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Byrness to Jedburgh

Mark leaving the Pennine Way at Dere Street
Finally leaving the Pennine Way at Dere Street, much to my relief

It's fitting that on Independence Day I should leave the shackles of the Pennine Way behind, after what feels like months of following the bloody thing (it's actually been just under three weeks). I got up early this morning and struggled up the steep valley that's home to Byrness – or, to be more accurate, home to a pub, a filling-station-cum-café, a hostel, some houses and a church – and after trudging through the marsh on the top of the southern Cheviot Hills, I finally reached the signpost where the Pennine Way heads off in a northeasterly direction and Dere Street, an old Roman road, heads northwest. I went northwest, safe in the knowledge that I'll never bother to darken the Pennine Way's doorstep again.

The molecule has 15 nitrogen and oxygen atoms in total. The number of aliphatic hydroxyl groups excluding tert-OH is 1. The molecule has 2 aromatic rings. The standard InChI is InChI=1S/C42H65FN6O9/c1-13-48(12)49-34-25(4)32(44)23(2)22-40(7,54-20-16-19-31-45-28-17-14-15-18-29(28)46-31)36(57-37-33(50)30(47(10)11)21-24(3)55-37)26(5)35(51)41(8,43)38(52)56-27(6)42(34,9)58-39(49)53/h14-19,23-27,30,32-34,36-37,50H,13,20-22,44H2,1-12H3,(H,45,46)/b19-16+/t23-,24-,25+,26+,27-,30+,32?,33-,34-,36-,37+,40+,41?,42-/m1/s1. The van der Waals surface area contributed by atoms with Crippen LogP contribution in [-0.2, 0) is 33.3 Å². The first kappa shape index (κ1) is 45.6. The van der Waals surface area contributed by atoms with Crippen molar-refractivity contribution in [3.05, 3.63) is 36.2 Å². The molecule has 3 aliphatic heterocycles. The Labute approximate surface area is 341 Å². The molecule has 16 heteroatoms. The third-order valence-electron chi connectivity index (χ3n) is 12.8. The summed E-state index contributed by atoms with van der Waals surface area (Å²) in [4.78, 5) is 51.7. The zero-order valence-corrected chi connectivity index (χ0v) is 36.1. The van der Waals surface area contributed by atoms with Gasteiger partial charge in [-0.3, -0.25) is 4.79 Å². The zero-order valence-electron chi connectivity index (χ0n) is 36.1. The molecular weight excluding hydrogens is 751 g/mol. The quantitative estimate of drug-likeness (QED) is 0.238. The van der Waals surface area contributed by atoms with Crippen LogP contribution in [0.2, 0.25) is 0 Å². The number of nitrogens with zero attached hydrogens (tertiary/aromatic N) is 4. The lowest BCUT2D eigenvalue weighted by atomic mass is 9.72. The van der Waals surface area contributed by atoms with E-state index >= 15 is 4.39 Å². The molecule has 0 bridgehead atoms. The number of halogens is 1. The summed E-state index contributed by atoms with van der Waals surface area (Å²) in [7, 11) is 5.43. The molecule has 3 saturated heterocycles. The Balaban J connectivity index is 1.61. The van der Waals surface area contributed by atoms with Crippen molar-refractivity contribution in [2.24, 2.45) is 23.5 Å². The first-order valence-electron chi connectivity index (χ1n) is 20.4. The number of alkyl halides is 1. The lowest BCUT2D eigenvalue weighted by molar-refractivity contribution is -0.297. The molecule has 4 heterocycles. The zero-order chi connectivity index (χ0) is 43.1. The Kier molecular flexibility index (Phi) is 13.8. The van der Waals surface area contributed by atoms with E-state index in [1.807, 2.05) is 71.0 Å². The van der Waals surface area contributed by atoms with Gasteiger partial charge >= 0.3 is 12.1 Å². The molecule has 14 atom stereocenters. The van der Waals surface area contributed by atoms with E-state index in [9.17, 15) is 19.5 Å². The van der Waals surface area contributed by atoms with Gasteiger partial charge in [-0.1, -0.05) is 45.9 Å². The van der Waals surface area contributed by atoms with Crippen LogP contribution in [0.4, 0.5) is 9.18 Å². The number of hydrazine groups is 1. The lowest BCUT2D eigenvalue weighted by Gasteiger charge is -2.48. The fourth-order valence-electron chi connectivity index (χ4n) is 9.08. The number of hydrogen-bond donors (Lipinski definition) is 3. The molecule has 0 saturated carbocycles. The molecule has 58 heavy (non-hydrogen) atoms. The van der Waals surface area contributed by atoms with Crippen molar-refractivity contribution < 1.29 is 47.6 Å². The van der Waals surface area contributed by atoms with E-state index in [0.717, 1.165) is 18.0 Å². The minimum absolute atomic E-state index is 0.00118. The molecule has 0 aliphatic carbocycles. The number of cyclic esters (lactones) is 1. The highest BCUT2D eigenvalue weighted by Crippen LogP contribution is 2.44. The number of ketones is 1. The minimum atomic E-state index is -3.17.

Dere Street

A view of the Cheviots from Dere Street
A view of the Cheviots from Dere Street

The sun glowed in a beautiful morning sky as I left Byrness this morning, but by the time I reached Chew Green, home to an old Roman camp that's now nothing but ridges and bumps, the sky had clouded over and I stopped to put the waterproof cover on my backpack in preparation for the rain that I thought was coming. But as soon as I stepped into Scotland the clouds evaporated and the most glorious summer's day appeared; it was like something out of a cheesy Biblical movie and it made my descent into Scotland even more symbolic. My spirits lifted as I stepped down from the Cheviots into the gentle rolling hills of the Borders region; I haven't felt like this for ages.